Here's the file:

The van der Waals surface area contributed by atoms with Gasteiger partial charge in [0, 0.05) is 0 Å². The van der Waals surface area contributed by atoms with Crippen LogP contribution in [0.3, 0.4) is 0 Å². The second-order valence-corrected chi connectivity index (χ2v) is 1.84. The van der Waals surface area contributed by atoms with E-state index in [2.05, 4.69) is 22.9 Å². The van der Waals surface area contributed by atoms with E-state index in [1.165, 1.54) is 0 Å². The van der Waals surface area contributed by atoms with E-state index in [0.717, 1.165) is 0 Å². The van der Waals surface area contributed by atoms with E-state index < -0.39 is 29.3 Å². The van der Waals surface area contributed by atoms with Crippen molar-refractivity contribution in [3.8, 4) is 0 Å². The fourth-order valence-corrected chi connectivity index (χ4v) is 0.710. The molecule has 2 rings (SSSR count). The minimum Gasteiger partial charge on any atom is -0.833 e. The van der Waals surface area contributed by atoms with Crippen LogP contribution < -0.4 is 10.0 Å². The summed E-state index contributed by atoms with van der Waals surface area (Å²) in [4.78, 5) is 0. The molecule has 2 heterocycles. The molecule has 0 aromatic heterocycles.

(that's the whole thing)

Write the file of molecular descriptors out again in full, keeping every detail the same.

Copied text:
The van der Waals surface area contributed by atoms with Gasteiger partial charge in [0, 0.05) is 0 Å². The van der Waals surface area contributed by atoms with Crippen LogP contribution in [0.3, 0.4) is 0 Å². The second-order valence-corrected chi connectivity index (χ2v) is 1.84. The van der Waals surface area contributed by atoms with E-state index in [2.05, 4.69) is 22.9 Å². The van der Waals surface area contributed by atoms with E-state index in [1.165, 1.54) is 0 Å². The van der Waals surface area contributed by atoms with E-state index in [0.717, 1.165) is 0 Å². The van der Waals surface area contributed by atoms with E-state index < -0.39 is 29.3 Å². The van der Waals surface area contributed by atoms with Crippen molar-refractivity contribution in [3.8, 4) is 0 Å². The fourth-order valence-corrected chi connectivity index (χ4v) is 0.710. The molecule has 2 rings (SSSR count). The minimum Gasteiger partial charge on any atom is -0.833 e. The van der Waals surface area contributed by atoms with Crippen LogP contribution < -0.4 is 10.0 Å². The summed E-state index contributed by atoms with van der Waals surface area (Å²) in [4.78, 5) is 0. The molecule has 2 heterocycles. The molecule has 0 aromatic heterocycles.